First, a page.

What’s your wardrobe age? * To work this out, cast an eye over all your
clothes and roughly work out how long ago you bought them. Or the
majority of them at least. My wardrobe sheds its skin like a snake
virtually every year. I wonder if this means I’m an ineffective
shopper or just an enthusiastic one.
When stylish women in magazines are asked about their wardrobe secrets,
they invariably talk about investment dressing. Especially if they are
French. Investment dressing is the art of buying something slowly and
carefully. It is the opposite of the impulse buy, the enemy of the
quick fashion fix. An investment piece (they’re always called ‘pieces’,
like furniture, possibly because they cost as much as a couch) should
be of good quality, very expensive and timeless. It should embed itself
purposefully in your wardrobe for many years. You should wear it often
and feel csmug and superior every time you do. Investment dressing is
my worst nightmare. The wardrobe age of an investment dresser would be
very old. High quality but old.
Me? I’m more of a quantity girl. I like new. I like now. I like saying
‘what’s next?’ and then going shopping for the second time in a week.
Partly because of my fashion ADHD and partly because I have become ruthless at culling, there aren’t many items in my wardrobe older than a toddler. One to two years is how long I hold onto my purchases before replacing them. Donald Trump takes a similar approach to wives.
A few exceptions? A twelve year old pair of Sergio Rossie metallic strappy wedges which are absolute staples and don’t seem to date. A seven year old orange leather jacket which inspires one friend to shriek “not that bloody orange jacket again!” each time I wear it. A six year old pair of lolly pink men-style Zimmerman pants which have come thisclose to being culled many times but have had second and third and fourth winds and continue to work. And a bright blue printed Plein Sud shirt that I bought 15 years ago for $200 and was, at that time, the most outrageously expensive item I’d ever owned. Everything else? Toddlers.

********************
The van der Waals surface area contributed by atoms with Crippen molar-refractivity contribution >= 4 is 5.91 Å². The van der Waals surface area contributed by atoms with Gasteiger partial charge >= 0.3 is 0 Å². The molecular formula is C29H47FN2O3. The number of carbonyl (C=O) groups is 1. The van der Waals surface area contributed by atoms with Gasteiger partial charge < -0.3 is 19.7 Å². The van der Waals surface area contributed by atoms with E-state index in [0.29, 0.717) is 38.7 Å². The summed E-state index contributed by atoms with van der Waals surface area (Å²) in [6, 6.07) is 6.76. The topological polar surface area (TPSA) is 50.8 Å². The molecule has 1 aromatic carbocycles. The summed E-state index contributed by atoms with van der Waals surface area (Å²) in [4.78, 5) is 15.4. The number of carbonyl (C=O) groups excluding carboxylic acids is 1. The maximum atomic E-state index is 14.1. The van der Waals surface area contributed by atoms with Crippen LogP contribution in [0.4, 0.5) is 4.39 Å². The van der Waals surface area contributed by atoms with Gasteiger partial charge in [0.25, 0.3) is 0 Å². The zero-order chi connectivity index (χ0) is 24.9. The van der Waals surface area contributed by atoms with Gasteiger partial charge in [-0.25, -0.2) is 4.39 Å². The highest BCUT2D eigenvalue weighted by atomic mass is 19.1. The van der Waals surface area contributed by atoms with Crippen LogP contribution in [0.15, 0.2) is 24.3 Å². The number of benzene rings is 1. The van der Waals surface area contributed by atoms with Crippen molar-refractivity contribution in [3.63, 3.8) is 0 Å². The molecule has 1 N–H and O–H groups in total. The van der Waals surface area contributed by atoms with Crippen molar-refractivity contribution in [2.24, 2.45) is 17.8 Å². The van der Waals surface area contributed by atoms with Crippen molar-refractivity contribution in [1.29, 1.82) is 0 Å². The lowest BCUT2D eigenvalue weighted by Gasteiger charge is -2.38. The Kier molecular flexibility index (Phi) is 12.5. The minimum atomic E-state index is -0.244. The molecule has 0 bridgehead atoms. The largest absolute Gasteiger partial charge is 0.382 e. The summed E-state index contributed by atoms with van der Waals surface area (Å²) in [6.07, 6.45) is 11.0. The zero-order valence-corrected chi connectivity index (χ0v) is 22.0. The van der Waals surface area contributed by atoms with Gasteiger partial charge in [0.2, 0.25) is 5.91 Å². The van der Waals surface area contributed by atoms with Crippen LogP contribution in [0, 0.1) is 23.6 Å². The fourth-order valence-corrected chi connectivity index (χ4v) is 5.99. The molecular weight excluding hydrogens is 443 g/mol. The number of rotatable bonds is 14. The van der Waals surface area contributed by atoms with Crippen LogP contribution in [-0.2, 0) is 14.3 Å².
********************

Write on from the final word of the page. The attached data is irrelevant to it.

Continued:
But that’s really quite mature compared to one friend who guestimates her wardrobe age in weeks not years. “My wardrobe sheds its skin every six weeks or so, when I enter a new phase of cheap, disposable fashion” she admits. “I’m a crap shopper and scour the shops forever and never seem to find anything. So when I do stumble upon something that fits / looks good / is affordable, I go a bit stupid and buy it in three or four different colours. Then I alternate the colours every second day for about a month – thinking no one will notice. One day I’ll wear something different and everyone asks me if it’s ‘new’. I suddenly realise that the whole office has noticed I’ve been wearing the same stuff on rotation for the previous six weeks and am then too embarrassed to wear any of it ever again. Then the cycle starts anew – I scour shops, eventually find something, buy it in three colours, wear em til people comment, feel like a fash loser crap crap crap.”